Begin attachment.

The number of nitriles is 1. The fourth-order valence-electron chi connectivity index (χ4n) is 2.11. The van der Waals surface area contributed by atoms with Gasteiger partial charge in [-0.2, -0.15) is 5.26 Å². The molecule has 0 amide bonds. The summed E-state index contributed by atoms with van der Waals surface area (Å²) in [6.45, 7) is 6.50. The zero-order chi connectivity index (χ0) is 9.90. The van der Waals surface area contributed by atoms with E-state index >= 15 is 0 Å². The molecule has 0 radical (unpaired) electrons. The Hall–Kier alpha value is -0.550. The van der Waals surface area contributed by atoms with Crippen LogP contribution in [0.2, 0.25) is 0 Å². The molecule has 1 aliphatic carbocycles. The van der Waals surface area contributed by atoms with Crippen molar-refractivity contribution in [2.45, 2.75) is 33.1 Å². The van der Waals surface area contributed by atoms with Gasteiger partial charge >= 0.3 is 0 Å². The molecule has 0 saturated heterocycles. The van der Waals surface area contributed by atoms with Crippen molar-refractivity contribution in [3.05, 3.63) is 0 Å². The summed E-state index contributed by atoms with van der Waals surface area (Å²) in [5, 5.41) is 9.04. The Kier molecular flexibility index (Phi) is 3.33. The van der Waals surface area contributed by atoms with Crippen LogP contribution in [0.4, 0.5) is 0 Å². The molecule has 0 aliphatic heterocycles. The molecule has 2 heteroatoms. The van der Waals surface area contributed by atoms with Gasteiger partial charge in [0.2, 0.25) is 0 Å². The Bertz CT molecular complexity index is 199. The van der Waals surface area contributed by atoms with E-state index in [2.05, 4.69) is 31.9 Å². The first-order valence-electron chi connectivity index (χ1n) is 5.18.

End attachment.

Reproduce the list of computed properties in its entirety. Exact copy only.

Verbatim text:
The number of nitriles is 1. The fourth-order valence-electron chi connectivity index (χ4n) is 2.11. The van der Waals surface area contributed by atoms with Gasteiger partial charge in [-0.2, -0.15) is 5.26 Å². The molecule has 0 amide bonds. The summed E-state index contributed by atoms with van der Waals surface area (Å²) in [6.45, 7) is 6.50. The zero-order chi connectivity index (χ0) is 9.90. The van der Waals surface area contributed by atoms with E-state index >= 15 is 0 Å². The molecule has 0 radical (unpaired) electrons. The Hall–Kier alpha value is -0.550. The van der Waals surface area contributed by atoms with Crippen LogP contribution in [0.2, 0.25) is 0 Å². The molecule has 1 aliphatic carbocycles. The van der Waals surface area contributed by atoms with Crippen molar-refractivity contribution in [2.45, 2.75) is 33.1 Å². The van der Waals surface area contributed by atoms with Gasteiger partial charge >= 0.3 is 0 Å². The molecule has 0 saturated heterocycles. The van der Waals surface area contributed by atoms with Crippen molar-refractivity contribution in [3.05, 3.63) is 0 Å². The summed E-state index contributed by atoms with van der Waals surface area (Å²) in [5, 5.41) is 9.04. The Kier molecular flexibility index (Phi) is 3.33. The van der Waals surface area contributed by atoms with Crippen LogP contribution in [0.4, 0.5) is 0 Å². The molecule has 0 aliphatic heterocycles. The molecule has 2 heteroatoms. The van der Waals surface area contributed by atoms with Gasteiger partial charge in [0.2, 0.25) is 0 Å². The Bertz CT molecular complexity index is 199. The van der Waals surface area contributed by atoms with E-state index in [2.05, 4.69) is 31.9 Å². The first-order valence-electron chi connectivity index (χ1n) is 5.18.